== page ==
World Emoji Day: How ITC Zapf Dingbats paved the path for the smiley dominance
"Hermann Zapf is for typedesign and calligraphy what Michelangelo was for sculpture or Beethoven was for music", said one of Hermann Zapf’s former students and he was right. Zapf who passed away on June 2015 created around 200 typefaces in numerous alphabets, including Latin, Cyrillic, Arabic and Cherokee yet today we pay tribute to him as the godfather of the emoji.
After all, if this iconic type designer hadn't envisioned ITC Zapf Dingbats -aka the most acclaimed dingbats collection that went on to become the foundation for Unicode’s symbols- the emojis couldn’t have happened.
Zapf was one of the first designers to “predict that computers would both require and make possible digital typeface”.
Marconi, the typeface he designed for Hell-Digiset in 1972 was the first alphabet designed specifically for digital composition. Five years later, Zapf proposed to his friends Aaron Burns, Herb Lubalin and Edward Rondthaler from the International Typeface Corporation (ITC) to publish a typeface of special characters, arrows and symbols. So, he did.
In 1977, Zapf created about 1000 (or over 1200 according to Linotype) sketches of signs and symbols. ITC chose from those a subset of 360 symbols, ornaments and typographic elements based on the original designs, which became known as ITC Zapf Dingbats.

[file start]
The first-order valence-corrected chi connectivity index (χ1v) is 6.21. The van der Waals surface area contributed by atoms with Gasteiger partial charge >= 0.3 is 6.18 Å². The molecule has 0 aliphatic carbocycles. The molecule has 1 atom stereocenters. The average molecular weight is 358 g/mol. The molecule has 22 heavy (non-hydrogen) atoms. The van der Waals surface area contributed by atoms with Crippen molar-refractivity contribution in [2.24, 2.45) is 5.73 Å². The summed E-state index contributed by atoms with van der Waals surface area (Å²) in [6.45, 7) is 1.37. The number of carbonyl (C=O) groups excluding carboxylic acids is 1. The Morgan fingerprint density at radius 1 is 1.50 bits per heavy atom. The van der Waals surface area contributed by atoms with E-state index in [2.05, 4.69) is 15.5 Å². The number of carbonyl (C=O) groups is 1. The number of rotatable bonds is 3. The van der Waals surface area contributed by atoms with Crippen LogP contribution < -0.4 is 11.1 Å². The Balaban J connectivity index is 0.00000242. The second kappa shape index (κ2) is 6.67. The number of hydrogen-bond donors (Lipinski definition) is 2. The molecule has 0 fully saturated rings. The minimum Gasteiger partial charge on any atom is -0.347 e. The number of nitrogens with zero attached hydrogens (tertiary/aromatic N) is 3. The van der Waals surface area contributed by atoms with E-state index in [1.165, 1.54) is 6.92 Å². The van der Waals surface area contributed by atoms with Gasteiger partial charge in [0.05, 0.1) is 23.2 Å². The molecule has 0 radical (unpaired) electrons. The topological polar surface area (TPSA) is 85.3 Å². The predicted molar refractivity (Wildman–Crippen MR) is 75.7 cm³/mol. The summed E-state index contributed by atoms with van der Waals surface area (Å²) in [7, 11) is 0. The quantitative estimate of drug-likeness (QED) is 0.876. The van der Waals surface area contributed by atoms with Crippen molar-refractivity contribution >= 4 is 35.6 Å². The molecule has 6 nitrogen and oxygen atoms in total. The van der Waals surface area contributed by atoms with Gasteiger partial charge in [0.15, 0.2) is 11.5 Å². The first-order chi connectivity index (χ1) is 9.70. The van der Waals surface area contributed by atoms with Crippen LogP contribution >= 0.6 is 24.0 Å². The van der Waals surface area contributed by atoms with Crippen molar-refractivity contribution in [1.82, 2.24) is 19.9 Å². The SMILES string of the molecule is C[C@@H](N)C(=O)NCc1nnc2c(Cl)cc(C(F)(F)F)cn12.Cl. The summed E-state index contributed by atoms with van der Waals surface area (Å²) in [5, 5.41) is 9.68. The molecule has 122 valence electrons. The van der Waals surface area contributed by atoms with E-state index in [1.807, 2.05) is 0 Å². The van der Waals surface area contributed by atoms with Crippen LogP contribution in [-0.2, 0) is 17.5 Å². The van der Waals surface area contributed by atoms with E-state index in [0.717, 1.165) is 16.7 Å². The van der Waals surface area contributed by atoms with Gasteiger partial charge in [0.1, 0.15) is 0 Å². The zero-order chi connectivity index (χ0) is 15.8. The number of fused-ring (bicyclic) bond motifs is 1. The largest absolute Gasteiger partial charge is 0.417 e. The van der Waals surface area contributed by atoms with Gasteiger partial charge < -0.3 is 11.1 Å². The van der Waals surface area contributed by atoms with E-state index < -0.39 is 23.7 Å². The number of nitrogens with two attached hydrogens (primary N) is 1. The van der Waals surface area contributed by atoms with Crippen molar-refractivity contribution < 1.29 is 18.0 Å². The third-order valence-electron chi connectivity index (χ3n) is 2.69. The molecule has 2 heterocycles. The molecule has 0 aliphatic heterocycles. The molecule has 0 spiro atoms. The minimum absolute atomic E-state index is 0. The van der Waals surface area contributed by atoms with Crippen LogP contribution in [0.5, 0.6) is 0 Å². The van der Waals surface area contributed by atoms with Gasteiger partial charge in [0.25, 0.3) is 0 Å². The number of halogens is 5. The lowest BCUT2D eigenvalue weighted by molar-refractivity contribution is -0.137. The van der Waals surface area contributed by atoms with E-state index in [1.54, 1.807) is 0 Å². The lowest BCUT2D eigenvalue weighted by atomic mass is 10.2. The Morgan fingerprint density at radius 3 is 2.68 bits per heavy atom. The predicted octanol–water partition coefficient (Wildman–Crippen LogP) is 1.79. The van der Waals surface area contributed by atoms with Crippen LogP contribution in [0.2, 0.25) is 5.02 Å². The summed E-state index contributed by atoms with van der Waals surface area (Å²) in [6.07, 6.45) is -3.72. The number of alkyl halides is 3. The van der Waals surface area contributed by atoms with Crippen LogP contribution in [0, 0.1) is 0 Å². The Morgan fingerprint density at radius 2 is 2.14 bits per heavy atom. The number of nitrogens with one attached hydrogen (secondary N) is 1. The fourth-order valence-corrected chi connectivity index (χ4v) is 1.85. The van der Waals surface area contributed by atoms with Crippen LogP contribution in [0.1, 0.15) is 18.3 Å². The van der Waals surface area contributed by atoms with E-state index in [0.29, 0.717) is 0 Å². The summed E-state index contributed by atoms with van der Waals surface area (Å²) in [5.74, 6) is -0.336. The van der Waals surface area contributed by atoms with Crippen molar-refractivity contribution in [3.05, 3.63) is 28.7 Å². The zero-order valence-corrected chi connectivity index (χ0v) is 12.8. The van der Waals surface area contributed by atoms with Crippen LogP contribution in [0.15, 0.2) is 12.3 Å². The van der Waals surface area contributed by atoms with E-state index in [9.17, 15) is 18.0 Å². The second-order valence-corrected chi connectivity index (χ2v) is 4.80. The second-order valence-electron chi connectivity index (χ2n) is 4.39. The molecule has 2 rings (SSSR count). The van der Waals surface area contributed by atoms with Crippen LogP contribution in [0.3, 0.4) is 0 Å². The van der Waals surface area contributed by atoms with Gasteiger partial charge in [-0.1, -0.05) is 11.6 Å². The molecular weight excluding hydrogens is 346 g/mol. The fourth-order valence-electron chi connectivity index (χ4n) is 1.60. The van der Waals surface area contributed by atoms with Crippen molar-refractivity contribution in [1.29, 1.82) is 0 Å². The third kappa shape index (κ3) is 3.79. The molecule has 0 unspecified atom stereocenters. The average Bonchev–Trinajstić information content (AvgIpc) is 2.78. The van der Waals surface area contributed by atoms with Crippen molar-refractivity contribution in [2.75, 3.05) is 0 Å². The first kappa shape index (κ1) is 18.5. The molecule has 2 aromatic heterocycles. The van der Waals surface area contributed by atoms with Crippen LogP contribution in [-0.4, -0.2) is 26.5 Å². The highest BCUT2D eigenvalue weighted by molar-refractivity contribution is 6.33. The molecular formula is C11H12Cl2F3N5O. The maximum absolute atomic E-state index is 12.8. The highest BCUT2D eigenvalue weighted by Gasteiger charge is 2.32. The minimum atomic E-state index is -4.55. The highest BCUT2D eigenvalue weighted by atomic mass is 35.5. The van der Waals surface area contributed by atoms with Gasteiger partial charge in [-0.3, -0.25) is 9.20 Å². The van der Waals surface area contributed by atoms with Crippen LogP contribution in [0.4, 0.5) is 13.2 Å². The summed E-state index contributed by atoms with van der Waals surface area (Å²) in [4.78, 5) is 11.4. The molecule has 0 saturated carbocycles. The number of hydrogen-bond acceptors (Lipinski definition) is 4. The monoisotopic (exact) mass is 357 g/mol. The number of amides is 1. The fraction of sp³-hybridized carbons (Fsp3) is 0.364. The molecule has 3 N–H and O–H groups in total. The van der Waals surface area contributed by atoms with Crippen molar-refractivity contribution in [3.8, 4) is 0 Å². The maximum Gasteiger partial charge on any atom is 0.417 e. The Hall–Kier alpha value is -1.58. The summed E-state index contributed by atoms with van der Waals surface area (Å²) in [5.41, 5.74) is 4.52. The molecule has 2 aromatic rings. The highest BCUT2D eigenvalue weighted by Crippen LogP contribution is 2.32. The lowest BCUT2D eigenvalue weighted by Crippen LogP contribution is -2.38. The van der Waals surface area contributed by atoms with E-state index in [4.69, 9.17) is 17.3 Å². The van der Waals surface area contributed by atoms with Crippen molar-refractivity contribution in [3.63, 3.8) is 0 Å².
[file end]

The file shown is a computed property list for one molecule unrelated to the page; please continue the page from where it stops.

The font first gained wide distribution when ITC Zapf Dingbats, which consists of the subset chosen by ITC, became one of 35 PostScript fonts built into Apple's LaserWriter Plus.
“Symbol fonts such as Zapf Dingbats were especially handy in the early days of personal computing when integrating symbols and graphics into documents was harder” said a font and typography expert and vice president of FontLab, Thomas Phinney, on Zapf’s iconic legacy.
“Because Zapf Dingbats was built into the first PostScript printers by Adobe, it became a standard. Among designers it achieved a legendary status when David Carson made an entire article about Bryan Ferry unreadable by setting it in Dingbats for Ray Gun magazine.”
Today, as the world celebrates it’s annual World Emoji Day, we pay tribute to Zapf who is the inventor of the emoji long before Japan invented them.
Image: Flickr, KENT WANG
Image via mothersagun.tumblr.com
Steve Clayton via Microsoft